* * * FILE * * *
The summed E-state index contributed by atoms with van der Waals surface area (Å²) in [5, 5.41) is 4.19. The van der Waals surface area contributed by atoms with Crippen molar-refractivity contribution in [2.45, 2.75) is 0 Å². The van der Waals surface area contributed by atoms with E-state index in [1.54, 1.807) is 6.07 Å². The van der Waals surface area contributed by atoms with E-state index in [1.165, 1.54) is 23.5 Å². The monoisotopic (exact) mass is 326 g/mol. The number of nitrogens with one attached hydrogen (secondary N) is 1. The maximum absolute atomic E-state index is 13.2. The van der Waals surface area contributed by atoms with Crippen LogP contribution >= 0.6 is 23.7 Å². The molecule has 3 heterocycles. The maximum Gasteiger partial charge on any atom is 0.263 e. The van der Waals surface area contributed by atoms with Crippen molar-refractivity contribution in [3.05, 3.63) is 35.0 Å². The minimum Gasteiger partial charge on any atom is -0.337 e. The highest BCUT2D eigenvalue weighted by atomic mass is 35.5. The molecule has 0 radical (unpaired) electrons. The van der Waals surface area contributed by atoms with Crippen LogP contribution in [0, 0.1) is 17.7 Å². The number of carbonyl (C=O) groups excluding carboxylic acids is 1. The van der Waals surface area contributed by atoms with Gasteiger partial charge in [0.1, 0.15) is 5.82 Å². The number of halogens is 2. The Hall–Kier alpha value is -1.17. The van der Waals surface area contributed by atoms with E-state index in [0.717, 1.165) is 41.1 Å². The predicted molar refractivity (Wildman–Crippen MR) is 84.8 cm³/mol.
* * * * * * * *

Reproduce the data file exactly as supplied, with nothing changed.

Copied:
The summed E-state index contributed by atoms with van der Waals surface area (Å²) in [5, 5.41) is 4.19. The van der Waals surface area contributed by atoms with Crippen molar-refractivity contribution in [2.45, 2.75) is 0 Å². The van der Waals surface area contributed by atoms with E-state index in [1.54, 1.807) is 6.07 Å². The van der Waals surface area contributed by atoms with E-state index in [1.165, 1.54) is 23.5 Å². The monoisotopic (exact) mass is 326 g/mol. The number of nitrogens with one attached hydrogen (secondary N) is 1. The maximum absolute atomic E-state index is 13.2. The van der Waals surface area contributed by atoms with Crippen LogP contribution >= 0.6 is 23.7 Å². The molecule has 3 heterocycles. The maximum Gasteiger partial charge on any atom is 0.263 e. The van der Waals surface area contributed by atoms with Crippen molar-refractivity contribution in [3.05, 3.63) is 35.0 Å². The minimum Gasteiger partial charge on any atom is -0.337 e. The highest BCUT2D eigenvalue weighted by atomic mass is 35.5. The molecule has 0 radical (unpaired) electrons. The van der Waals surface area contributed by atoms with Crippen LogP contribution in [0, 0.1) is 17.7 Å². The number of carbonyl (C=O) groups excluding carboxylic acids is 1. The van der Waals surface area contributed by atoms with Gasteiger partial charge in [0.1, 0.15) is 5.82 Å². The number of halogens is 2. The Hall–Kier alpha value is -1.17. The van der Waals surface area contributed by atoms with E-state index in [0.717, 1.165) is 41.1 Å². The predicted molar refractivity (Wildman–Crippen MR) is 84.8 cm³/mol.